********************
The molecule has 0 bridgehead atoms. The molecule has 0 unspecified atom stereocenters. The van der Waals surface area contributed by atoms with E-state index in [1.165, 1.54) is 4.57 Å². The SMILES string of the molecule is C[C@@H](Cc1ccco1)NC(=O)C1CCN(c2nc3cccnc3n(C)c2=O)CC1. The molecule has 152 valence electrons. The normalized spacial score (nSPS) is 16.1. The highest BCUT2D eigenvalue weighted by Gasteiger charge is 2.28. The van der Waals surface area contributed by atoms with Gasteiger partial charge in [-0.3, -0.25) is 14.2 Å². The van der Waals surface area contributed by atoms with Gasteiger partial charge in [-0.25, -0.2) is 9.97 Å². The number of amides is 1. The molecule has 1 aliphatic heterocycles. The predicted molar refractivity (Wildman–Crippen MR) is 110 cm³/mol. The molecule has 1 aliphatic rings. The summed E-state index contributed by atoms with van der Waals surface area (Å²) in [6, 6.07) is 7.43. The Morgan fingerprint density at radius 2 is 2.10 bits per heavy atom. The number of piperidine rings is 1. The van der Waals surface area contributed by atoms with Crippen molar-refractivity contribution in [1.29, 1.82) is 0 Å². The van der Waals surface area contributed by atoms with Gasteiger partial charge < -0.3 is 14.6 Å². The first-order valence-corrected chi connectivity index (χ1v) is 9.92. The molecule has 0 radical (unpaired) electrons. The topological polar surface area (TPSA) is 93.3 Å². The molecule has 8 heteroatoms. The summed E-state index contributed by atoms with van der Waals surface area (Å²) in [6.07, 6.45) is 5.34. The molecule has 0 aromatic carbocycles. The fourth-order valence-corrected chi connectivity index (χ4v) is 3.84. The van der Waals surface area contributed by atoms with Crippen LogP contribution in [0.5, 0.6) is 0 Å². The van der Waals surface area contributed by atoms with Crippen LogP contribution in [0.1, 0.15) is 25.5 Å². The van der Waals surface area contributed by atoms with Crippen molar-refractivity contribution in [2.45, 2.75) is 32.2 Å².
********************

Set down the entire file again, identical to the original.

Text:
The molecule has 0 bridgehead atoms. The molecule has 0 unspecified atom stereocenters. The van der Waals surface area contributed by atoms with E-state index in [1.165, 1.54) is 4.57 Å². The SMILES string of the molecule is C[C@@H](Cc1ccco1)NC(=O)C1CCN(c2nc3cccnc3n(C)c2=O)CC1. The molecule has 152 valence electrons. The normalized spacial score (nSPS) is 16.1. The highest BCUT2D eigenvalue weighted by Gasteiger charge is 2.28. The van der Waals surface area contributed by atoms with Gasteiger partial charge in [-0.3, -0.25) is 14.2 Å². The van der Waals surface area contributed by atoms with Gasteiger partial charge in [-0.25, -0.2) is 9.97 Å². The number of amides is 1. The molecule has 1 aliphatic heterocycles. The predicted molar refractivity (Wildman–Crippen MR) is 110 cm³/mol. The molecule has 1 aliphatic rings. The summed E-state index contributed by atoms with van der Waals surface area (Å²) in [6, 6.07) is 7.43. The Morgan fingerprint density at radius 2 is 2.10 bits per heavy atom. The number of piperidine rings is 1. The van der Waals surface area contributed by atoms with Crippen molar-refractivity contribution in [1.29, 1.82) is 0 Å². The van der Waals surface area contributed by atoms with Gasteiger partial charge < -0.3 is 14.6 Å². The first-order valence-corrected chi connectivity index (χ1v) is 9.92. The molecule has 0 radical (unpaired) electrons. The topological polar surface area (TPSA) is 93.3 Å². The molecule has 8 heteroatoms. The summed E-state index contributed by atoms with van der Waals surface area (Å²) in [6.07, 6.45) is 5.34. The molecule has 0 aromatic carbocycles. The fourth-order valence-corrected chi connectivity index (χ4v) is 3.84. The van der Waals surface area contributed by atoms with Crippen LogP contribution in [0.5, 0.6) is 0 Å². The van der Waals surface area contributed by atoms with Crippen LogP contribution in [0.1, 0.15) is 25.5 Å². The van der Waals surface area contributed by atoms with Crippen molar-refractivity contribution in [2.45, 2.75) is 32.2 Å².